Hang or "Read Fault" Accessing Bad Cluster on Compressed Drive (128354)
The information in this article applies to:
• Microsoft Windows 95
• Microsoft MS-DOS operating system 6.0
• Microsoft MS-DOS operating system 6.2
• Microsoft MS-DOS operating system 6.21
• Microsoft MS-DOS operating system 6.22
This article was previously published under Q128354
When you are using a real-mode driver (DRVSPACE.BIN or DBLSPACE.BIN) and
you try to access a file on a DriveSpace or DoubleSpace compressed drive,
the computer stops responding (hangs).
If you are using a protected-mode driver (DRVSPACX.VXD), you receive the
error message "Read Fault."
To determine whether you are using a real-mode or protected-mode driver,
run DRVSPACE.EXE and click About DriveSpace on the Help menu.
The file that you are trying to access is stored in one or more bad
clusters. A bad cluster on a compressed drive is a cluster that cannot be
read successfully. Note that an unreadable cluster on a compressed drive
does not always indicate a media defect on the physical surface of the
With the protected-mode DriveSpace driver loaded, run ScanDisk for Windows
and click the Thorough option button in the Type Of Test box. Test both
the system and data areas on the compressed drive, as well as on the host
drive. To run ScanDisk and perform a thorough test, follow these steps:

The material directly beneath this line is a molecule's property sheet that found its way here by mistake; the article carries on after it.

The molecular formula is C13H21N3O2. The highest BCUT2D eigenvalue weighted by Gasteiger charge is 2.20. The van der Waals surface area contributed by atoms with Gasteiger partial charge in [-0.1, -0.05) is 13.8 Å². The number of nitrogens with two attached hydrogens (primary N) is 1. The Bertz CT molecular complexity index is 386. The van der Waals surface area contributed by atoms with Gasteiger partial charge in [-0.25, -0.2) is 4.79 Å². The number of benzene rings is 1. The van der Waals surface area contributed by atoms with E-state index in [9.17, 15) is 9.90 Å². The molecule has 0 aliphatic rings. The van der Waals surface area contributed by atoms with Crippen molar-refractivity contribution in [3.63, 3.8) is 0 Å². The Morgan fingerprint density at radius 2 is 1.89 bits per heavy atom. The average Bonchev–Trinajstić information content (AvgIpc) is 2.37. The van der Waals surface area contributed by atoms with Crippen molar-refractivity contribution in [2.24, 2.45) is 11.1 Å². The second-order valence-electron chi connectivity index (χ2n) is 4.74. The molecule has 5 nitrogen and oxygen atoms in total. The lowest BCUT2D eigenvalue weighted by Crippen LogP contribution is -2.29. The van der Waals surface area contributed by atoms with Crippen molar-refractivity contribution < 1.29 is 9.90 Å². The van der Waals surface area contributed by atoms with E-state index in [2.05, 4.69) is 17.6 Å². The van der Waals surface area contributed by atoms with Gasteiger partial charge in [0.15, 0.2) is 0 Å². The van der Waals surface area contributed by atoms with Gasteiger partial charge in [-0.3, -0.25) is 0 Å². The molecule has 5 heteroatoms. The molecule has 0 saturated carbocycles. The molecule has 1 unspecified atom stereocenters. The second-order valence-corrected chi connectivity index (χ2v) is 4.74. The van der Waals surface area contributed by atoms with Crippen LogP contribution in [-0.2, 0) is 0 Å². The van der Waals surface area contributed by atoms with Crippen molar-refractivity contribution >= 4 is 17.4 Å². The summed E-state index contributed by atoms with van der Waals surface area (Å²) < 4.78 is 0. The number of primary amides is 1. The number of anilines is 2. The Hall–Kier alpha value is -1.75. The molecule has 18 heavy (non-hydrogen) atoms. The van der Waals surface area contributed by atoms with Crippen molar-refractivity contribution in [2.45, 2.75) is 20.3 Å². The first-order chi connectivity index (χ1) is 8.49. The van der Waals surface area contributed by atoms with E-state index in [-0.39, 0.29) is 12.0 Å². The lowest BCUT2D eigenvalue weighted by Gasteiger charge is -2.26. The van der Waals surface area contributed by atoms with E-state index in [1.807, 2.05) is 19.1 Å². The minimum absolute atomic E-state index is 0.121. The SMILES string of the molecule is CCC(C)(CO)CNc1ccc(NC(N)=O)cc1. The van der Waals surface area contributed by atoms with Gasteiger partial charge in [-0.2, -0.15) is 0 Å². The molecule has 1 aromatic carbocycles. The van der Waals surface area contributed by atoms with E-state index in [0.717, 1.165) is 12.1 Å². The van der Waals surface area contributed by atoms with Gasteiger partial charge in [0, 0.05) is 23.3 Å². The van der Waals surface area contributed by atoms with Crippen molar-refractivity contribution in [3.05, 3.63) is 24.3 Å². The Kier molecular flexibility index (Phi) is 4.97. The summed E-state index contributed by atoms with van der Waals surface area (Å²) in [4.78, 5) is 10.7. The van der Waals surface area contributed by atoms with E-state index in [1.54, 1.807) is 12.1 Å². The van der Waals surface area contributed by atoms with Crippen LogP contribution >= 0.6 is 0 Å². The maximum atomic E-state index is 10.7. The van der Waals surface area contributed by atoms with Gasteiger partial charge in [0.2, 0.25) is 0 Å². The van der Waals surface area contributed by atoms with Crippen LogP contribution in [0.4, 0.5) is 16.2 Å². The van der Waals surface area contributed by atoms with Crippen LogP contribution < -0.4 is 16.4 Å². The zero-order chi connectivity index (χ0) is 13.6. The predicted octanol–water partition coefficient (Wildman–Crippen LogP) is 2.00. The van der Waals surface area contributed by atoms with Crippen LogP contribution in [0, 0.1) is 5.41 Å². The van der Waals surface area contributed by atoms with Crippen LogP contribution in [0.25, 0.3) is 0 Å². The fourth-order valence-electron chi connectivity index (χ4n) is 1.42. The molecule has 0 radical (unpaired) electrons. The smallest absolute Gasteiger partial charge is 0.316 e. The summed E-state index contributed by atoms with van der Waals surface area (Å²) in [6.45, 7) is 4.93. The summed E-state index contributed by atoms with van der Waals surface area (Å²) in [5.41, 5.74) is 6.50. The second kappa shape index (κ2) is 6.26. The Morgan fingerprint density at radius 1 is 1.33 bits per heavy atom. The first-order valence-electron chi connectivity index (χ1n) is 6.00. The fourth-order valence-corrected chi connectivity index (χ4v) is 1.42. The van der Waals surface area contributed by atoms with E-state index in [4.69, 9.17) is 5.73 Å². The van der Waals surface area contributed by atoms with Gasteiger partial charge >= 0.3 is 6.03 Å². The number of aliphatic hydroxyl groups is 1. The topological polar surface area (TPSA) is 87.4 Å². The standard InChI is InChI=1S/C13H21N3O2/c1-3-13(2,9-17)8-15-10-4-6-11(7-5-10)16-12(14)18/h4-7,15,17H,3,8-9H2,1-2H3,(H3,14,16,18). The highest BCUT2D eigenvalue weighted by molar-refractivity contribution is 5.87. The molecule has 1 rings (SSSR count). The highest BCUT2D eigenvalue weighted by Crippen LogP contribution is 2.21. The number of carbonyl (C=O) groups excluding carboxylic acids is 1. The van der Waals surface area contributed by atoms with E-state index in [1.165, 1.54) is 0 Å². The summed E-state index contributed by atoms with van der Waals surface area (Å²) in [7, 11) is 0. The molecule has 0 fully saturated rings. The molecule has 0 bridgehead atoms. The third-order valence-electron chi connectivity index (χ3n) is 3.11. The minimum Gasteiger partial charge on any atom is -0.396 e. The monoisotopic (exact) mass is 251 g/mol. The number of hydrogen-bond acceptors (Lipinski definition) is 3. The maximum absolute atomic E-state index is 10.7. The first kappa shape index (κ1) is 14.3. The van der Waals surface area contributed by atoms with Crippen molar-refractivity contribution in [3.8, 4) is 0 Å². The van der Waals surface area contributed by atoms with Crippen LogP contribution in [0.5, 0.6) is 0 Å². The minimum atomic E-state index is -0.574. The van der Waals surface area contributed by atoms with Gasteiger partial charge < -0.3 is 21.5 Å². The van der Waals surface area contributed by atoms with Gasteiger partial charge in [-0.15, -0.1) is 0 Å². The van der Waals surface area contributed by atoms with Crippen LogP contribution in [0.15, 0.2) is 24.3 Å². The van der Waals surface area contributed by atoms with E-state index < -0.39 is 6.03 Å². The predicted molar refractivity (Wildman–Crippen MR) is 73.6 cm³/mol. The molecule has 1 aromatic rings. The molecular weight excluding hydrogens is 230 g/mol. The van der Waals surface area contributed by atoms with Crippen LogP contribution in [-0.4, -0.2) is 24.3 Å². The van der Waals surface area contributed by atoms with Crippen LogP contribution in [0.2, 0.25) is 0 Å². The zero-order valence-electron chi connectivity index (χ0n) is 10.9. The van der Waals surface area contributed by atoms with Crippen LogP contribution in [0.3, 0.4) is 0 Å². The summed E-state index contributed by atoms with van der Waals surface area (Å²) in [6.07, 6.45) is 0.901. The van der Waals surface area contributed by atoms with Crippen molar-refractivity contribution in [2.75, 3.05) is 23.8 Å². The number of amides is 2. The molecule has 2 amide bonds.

• Click the Start button, point to Programs, point to Accessories, point
to System Tools, then click ScanDisk.
• Click the drives you want to test (you should test both the compressed
drive and the host drive).
• In the Type Of Test box, click the Thorough option button.
• Click the Options button.
• Click the System And Data Areas option button.
• Click the OK button.
• Click the Start button.
Bad cluster markings due to physical media defects should appear only
on uncompressed drives. If ScanDisk is unable to read a cluster on a
DriveSpace compressed drive, ScanDisk erases the Microsoft DriveSpace
FAT (MDFAT) entry for that cluster and changes the portion of the file
that was using the cluster to 0 bytes in length. The physical sectors
previously used by the unreadable cluster are marked as free and can be
| Modification Type:
|| Last Reviewed: